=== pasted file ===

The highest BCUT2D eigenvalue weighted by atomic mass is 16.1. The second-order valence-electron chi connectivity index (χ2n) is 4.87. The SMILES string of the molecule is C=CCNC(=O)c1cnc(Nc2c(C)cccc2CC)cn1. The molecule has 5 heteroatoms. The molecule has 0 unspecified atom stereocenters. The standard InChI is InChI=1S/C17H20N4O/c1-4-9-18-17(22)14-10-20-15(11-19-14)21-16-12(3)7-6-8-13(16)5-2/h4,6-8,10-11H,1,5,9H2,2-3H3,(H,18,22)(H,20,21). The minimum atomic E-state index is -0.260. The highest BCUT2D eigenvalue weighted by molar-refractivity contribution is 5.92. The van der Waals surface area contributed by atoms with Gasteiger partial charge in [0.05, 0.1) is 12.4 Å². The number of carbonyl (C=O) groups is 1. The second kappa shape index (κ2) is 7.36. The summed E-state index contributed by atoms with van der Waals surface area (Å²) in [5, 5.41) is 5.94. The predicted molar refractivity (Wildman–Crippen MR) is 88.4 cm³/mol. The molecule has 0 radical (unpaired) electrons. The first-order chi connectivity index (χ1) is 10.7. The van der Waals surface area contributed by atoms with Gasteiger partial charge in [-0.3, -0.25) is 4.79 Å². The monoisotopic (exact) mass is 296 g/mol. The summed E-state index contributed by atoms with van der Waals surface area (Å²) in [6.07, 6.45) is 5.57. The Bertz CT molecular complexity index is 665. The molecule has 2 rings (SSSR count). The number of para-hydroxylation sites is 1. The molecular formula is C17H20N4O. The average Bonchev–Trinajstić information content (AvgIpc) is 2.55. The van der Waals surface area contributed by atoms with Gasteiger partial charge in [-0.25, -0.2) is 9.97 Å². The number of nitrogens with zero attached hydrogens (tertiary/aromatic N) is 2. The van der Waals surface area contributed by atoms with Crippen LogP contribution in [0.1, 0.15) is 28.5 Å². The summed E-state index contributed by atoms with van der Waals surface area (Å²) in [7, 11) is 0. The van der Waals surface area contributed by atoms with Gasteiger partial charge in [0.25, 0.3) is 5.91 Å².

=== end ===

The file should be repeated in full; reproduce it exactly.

The highest BCUT2D eigenvalue weighted by atomic mass is 16.1. The second-order valence-electron chi connectivity index (χ2n) is 4.87. The SMILES string of the molecule is C=CCNC(=O)c1cnc(Nc2c(C)cccc2CC)cn1. The molecule has 5 heteroatoms. The molecule has 0 unspecified atom stereocenters. The standard InChI is InChI=1S/C17H20N4O/c1-4-9-18-17(22)14-10-20-15(11-19-14)21-16-12(3)7-6-8-13(16)5-2/h4,6-8,10-11H,1,5,9H2,2-3H3,(H,18,22)(H,20,21). The minimum atomic E-state index is -0.260. The highest BCUT2D eigenvalue weighted by molar-refractivity contribution is 5.92. The van der Waals surface area contributed by atoms with Gasteiger partial charge in [0.05, 0.1) is 12.4 Å². The number of carbonyl (C=O) groups is 1. The second kappa shape index (κ2) is 7.36. The summed E-state index contributed by atoms with van der Waals surface area (Å²) in [5, 5.41) is 5.94. The predicted molar refractivity (Wildman–Crippen MR) is 88.4 cm³/mol. The molecule has 0 radical (unpaired) electrons. The first-order chi connectivity index (χ1) is 10.7. The van der Waals surface area contributed by atoms with Gasteiger partial charge in [-0.3, -0.25) is 4.79 Å². The monoisotopic (exact) mass is 296 g/mol. The summed E-state index contributed by atoms with van der Waals surface area (Å²) in [6.07, 6.45) is 5.57. The Bertz CT molecular complexity index is 665. The molecule has 2 rings (SSSR count). The number of para-hydroxylation sites is 1. The molecular formula is C17H20N4O. The average Bonchev–Trinajstić information content (AvgIpc) is 2.55. The van der Waals surface area contributed by atoms with Gasteiger partial charge in [-0.25, -0.2) is 9.97 Å². The number of nitrogens with zero attached hydrogens (tertiary/aromatic N) is 2. The van der Waals surface area contributed by atoms with Crippen LogP contribution in [0.1, 0.15) is 28.5 Å². The summed E-state index contributed by atoms with van der Waals surface area (Å²) in [7, 11) is 0. The van der Waals surface area contributed by atoms with Gasteiger partial charge in [0.25, 0.3) is 5.91 Å².